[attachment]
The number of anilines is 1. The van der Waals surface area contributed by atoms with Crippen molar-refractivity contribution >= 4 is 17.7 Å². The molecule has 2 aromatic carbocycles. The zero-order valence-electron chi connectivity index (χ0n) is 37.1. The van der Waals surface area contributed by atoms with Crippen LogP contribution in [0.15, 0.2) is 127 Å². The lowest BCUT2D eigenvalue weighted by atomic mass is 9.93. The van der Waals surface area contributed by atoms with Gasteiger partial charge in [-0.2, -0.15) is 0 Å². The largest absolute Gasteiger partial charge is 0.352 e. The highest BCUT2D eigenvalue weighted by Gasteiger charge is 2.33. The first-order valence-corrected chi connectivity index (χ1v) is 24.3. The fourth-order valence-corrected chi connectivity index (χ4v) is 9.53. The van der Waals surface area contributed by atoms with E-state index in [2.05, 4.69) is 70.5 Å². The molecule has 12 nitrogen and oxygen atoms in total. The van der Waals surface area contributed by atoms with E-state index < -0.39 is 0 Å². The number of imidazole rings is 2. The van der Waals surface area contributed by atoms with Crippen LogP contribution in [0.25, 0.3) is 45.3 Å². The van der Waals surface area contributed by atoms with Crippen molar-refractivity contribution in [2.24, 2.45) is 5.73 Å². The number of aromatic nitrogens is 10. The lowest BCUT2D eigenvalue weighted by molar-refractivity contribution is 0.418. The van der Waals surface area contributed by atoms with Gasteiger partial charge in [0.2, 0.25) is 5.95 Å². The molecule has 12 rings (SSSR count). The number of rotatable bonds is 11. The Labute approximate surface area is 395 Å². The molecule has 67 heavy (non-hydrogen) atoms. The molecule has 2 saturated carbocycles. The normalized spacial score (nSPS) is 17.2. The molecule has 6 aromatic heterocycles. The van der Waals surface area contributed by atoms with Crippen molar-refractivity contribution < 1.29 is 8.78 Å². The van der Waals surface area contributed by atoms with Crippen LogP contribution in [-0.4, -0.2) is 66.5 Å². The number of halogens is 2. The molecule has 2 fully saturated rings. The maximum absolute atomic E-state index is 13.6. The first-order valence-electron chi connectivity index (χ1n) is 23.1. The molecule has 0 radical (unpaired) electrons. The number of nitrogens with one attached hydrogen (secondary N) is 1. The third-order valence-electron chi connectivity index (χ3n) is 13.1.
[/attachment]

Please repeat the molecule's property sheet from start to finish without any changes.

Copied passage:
The number of anilines is 1. The van der Waals surface area contributed by atoms with Crippen molar-refractivity contribution >= 4 is 17.7 Å². The molecule has 2 aromatic carbocycles. The zero-order valence-electron chi connectivity index (χ0n) is 37.1. The van der Waals surface area contributed by atoms with Crippen LogP contribution in [0.15, 0.2) is 127 Å². The lowest BCUT2D eigenvalue weighted by atomic mass is 9.93. The van der Waals surface area contributed by atoms with Gasteiger partial charge in [-0.2, -0.15) is 0 Å². The largest absolute Gasteiger partial charge is 0.352 e. The highest BCUT2D eigenvalue weighted by Gasteiger charge is 2.33. The first-order valence-corrected chi connectivity index (χ1v) is 24.3. The fourth-order valence-corrected chi connectivity index (χ4v) is 9.53. The van der Waals surface area contributed by atoms with E-state index in [2.05, 4.69) is 70.5 Å². The molecule has 12 nitrogen and oxygen atoms in total. The van der Waals surface area contributed by atoms with E-state index < -0.39 is 0 Å². The number of imidazole rings is 2. The van der Waals surface area contributed by atoms with Crippen LogP contribution in [0.25, 0.3) is 45.3 Å². The van der Waals surface area contributed by atoms with Crippen molar-refractivity contribution in [2.24, 2.45) is 5.73 Å². The number of aromatic nitrogens is 10. The lowest BCUT2D eigenvalue weighted by molar-refractivity contribution is 0.418. The van der Waals surface area contributed by atoms with Gasteiger partial charge in [0.2, 0.25) is 5.95 Å². The molecule has 12 rings (SSSR count). The number of rotatable bonds is 11. The Labute approximate surface area is 395 Å². The molecule has 67 heavy (non-hydrogen) atoms. The molecule has 2 saturated carbocycles. The normalized spacial score (nSPS) is 17.2. The molecule has 6 aromatic heterocycles. The van der Waals surface area contributed by atoms with Crippen molar-refractivity contribution < 1.29 is 8.78 Å². The van der Waals surface area contributed by atoms with Crippen LogP contribution in [-0.4, -0.2) is 66.5 Å². The number of halogens is 2. The molecule has 2 fully saturated rings. The maximum absolute atomic E-state index is 13.6. The first-order valence-electron chi connectivity index (χ1n) is 23.1. The molecule has 0 radical (unpaired) electrons. The number of nitrogens with one attached hydrogen (secondary N) is 1. The third-order valence-electron chi connectivity index (χ3n) is 13.1.